Magazine article Communication World

The Lessons Are in the Journey: "Getting in and Getting It Done" Keep This Communicator Motivated

Magazine article Communication World

The Lessons Are in the Journey: "Getting in and Getting It Done" Keep This Communicator Motivated

Article excerpt

In this issue we hear from Adrian Cropley, president of Cropley Communications, an employee communication and change communication strategic consultancy in Melbourne, Australia.

What historical figure do you most identify with and why?

Gandhi. He was a great communicator, and he led his people without an official position. He had a great passion for the values he held strongly, and was able to get his message across in the most sincere and passionate way. You've got to love his communication style--he was one of the great storytellers of all time.

Which word or phrase do you think is overused right now?

ROI, three letters that make most of us cringe. I am sure some accountant somewhere invented this to justify his annual bonus. Yet it is one of the most important things we as communicators have to understand, even though for most of us it is one of the hardest things to define. I would like to invent a new term: POI (proof of investment). We present the results after our communication efforts and ask for proof that it did not give us a return!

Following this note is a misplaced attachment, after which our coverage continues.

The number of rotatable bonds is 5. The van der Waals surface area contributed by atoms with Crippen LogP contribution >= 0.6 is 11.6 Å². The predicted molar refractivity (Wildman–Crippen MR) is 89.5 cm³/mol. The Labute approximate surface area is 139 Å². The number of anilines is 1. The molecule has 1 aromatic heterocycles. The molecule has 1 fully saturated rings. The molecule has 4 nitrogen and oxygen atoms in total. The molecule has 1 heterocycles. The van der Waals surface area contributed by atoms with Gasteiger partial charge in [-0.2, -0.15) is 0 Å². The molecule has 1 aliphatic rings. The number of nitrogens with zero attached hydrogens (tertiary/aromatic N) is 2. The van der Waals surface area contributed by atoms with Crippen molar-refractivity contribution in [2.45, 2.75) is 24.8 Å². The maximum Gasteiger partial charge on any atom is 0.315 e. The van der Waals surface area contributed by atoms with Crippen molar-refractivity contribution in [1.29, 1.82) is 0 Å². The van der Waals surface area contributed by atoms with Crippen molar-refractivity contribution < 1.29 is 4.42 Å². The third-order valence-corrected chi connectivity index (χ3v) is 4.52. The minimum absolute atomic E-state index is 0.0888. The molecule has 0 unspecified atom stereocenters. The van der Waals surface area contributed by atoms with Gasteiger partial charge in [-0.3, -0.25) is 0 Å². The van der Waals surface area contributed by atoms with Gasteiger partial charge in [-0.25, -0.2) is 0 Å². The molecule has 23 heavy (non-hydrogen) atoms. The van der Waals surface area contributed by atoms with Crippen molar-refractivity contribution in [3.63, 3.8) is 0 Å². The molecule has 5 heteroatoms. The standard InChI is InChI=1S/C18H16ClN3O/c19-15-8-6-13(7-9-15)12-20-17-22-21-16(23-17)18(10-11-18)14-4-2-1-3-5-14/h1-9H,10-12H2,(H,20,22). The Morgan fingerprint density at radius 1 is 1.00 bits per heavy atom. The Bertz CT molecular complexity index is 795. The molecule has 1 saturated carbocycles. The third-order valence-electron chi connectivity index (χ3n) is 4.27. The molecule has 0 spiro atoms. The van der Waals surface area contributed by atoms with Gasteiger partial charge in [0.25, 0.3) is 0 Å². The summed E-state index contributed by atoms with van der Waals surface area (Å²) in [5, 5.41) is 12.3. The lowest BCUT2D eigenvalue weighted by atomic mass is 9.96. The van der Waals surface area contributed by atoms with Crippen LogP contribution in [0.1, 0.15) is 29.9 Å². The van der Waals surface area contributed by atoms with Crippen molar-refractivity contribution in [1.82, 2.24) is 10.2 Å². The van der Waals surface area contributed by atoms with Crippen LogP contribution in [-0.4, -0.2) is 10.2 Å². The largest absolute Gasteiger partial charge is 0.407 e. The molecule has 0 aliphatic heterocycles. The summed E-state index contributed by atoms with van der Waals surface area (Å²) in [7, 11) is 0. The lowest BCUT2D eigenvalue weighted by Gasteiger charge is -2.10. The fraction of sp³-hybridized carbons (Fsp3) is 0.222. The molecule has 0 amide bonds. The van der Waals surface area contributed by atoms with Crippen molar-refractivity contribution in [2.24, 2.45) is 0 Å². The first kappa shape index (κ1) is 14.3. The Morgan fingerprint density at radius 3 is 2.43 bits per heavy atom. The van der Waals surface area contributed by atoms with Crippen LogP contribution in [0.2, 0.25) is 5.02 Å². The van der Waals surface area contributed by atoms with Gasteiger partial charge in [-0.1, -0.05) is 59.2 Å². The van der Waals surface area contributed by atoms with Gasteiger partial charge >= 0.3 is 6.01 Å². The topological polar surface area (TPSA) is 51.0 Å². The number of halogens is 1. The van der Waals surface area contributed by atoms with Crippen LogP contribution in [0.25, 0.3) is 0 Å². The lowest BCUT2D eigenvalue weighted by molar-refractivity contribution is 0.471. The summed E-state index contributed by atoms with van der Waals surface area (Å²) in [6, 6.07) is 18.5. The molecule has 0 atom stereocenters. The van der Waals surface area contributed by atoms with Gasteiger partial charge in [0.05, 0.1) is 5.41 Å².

What did you have to learn the hard way?

I think my biggest lesson was understanding how people liked being communicated with. My first communication plan assumed that people would appreciate the same communication methods companywide, going for creative online communication rather than paper-based. I found a lot of resistance from people who liked to take home a paper newsletter, rather than read it on-screen.

What talent would you most like to have?

I would love to do magic tricks. It would be good to dazzle people during a presentation or workshop, make them laugh and keep them engaged, use tricks to demonstrate something you were talking about or to make a point. And it wouldn't hurt to be able to make the odd person disappear now and again.

If you could choose another profession, what would it be? …

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